• Introducing a drug and dental program to cover 80 per cent of specific drugs and dental costs
  • Expanding OHIP+ program to cover drug costs to seniors 65 and over, which is projected to cost $575 million
  • Spend $2.1 billion to “rebuild” Ontario’s mental health system
  • Hire 3,500 new nurses by the end of this year
  • Introduce the “Protecting a Woman’s Right to Choose Act,” which would create a women’s health advocate as part of their plan to protect publicly-funded abortion services

Green Party of Ontario

Implement universal dental care, invest $4.1 billion over 4 years into mental health services, create an umbrella organization to consolidate mental health and addiction programs, push for a federally funded Pharmacare program while extending the provincial system, increase the number of midwifery and birthing centres, expand the number of abortion clinics—particularly in the northand increase funding for Local Health Integration Networks especially in rural areas.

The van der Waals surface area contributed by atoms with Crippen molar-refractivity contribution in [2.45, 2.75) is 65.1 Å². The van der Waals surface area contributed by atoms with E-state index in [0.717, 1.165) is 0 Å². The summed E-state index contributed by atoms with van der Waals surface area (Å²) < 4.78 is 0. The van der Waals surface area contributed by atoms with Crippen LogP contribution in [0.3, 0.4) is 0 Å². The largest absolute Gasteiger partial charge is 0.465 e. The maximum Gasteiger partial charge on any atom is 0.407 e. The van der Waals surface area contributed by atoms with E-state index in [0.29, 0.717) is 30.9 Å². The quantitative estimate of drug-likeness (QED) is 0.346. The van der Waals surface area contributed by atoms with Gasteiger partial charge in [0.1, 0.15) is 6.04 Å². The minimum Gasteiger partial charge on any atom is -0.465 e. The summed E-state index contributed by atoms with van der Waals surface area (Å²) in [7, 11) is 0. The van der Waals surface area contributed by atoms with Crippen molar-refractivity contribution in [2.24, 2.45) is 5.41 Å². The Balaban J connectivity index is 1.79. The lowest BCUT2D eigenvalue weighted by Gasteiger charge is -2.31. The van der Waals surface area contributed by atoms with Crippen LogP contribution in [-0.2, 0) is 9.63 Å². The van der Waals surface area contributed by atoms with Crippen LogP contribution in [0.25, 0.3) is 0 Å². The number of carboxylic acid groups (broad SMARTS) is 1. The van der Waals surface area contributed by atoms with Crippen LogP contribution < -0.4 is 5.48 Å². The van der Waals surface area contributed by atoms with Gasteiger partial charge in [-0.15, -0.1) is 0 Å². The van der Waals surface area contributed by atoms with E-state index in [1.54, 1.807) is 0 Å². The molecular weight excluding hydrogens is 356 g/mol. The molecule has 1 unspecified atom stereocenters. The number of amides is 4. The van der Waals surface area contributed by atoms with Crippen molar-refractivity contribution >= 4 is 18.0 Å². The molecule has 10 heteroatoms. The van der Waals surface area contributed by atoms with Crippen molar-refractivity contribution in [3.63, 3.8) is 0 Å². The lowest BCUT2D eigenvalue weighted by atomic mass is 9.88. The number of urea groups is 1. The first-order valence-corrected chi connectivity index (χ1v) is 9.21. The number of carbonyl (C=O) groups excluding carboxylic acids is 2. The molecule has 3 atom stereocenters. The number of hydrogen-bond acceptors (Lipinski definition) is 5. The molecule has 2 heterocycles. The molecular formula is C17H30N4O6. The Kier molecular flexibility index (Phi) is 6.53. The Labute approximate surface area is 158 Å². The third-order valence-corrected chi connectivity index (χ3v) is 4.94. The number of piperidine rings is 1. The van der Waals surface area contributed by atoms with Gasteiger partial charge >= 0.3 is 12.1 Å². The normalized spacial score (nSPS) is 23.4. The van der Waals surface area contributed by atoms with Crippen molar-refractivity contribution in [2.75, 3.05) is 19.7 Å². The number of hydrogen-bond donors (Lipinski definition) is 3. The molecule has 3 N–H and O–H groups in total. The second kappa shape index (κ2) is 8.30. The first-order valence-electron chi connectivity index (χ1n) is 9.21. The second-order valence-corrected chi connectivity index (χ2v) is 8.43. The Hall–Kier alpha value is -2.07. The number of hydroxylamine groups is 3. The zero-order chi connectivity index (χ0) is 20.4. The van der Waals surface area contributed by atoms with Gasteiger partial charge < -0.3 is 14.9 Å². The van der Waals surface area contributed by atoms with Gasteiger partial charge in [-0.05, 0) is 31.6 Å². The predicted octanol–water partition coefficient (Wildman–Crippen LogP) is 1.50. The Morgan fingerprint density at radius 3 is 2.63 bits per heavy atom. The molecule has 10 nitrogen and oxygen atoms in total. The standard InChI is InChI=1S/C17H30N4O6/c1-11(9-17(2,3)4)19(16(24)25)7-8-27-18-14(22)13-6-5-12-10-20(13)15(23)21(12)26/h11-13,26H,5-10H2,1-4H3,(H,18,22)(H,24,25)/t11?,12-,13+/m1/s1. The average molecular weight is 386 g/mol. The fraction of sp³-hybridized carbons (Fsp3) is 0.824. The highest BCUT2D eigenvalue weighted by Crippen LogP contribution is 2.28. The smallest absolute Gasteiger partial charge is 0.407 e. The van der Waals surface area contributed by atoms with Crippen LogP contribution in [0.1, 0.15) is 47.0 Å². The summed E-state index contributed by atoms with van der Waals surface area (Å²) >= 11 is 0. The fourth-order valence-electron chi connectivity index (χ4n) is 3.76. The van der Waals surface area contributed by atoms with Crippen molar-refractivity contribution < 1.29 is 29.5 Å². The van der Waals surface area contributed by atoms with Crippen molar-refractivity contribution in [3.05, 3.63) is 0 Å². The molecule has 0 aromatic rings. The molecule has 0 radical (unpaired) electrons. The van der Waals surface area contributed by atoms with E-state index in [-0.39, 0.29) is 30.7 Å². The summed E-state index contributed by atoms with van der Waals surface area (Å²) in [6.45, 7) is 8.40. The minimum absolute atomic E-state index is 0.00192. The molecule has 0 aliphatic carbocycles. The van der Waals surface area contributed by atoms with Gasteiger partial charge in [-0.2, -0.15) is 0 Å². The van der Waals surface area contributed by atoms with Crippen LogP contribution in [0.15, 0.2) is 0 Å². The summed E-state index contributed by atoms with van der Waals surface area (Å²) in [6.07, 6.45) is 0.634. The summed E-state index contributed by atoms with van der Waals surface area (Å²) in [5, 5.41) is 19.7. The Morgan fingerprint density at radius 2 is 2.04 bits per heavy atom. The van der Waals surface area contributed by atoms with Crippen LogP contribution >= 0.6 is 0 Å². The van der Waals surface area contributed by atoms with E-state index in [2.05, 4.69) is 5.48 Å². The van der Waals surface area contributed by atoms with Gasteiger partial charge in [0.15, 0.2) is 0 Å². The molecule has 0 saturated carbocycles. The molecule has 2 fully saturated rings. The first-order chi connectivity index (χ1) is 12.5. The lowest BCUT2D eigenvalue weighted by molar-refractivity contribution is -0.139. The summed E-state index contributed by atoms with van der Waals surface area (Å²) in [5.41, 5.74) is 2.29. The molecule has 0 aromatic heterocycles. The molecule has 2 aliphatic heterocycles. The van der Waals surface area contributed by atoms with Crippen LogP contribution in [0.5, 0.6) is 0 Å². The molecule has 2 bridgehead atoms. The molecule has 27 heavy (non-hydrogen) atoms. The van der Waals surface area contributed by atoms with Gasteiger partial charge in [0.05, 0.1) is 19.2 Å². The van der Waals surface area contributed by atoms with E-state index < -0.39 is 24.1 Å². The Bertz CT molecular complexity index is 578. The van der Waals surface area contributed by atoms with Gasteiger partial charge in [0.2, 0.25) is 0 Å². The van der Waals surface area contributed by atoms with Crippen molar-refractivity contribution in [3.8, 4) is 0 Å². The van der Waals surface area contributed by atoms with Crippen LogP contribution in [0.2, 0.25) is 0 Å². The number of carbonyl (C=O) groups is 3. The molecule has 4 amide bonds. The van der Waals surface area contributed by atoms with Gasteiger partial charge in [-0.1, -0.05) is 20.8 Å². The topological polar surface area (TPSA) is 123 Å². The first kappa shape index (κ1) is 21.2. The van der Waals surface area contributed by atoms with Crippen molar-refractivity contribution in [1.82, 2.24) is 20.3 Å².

On drugs and alcohol:

Ontario New Democratic Party

The NDP has remained relatively mum on this issue, but what Horwath has said so far is:

  • The NDP favours restricting the sale of pot to adults aged 19 or older, similar to how alcohol is regulated
  • The leader has endorsed the idea of using the LCBO to distribute pot but has suggested the Liberals’ plan to roll out 40 LCBO-run pot shops by next year (150 by 2020) won’t be enough to curb the black market
  • Prime agricultural land must be preserved from being overrun by marijuana-growing operations
  • Oppose expanding sales of alcohol into corner stores\

Liberal Party of Ontario

The Liberals are pushing full-throttle on the federal plan to legalize recreational pot by this summer.

  • Plan to regulate the sale of marijuana through the Ontario Cannabis Retail Corporation—the LCBO for weed—which was created on Dec. 12, 2017
  • The new LCBO subsidiary is projected to gain a net income of $100 million in 2020-21 fiscal year, following $48 million in start-up costs before that
  • Expand sales of beer to a total of 450 grocery stores, and wine to 300 grocery stores

Green Party of Ontario

Enact a pilot project to test the private retailing of cannabis alongside the LCBO-run dispensaries for two years.

On education:

Ontario New Democratic Party

The NDP has rolled out a 10-year, $16 billion capital plan which would delve into: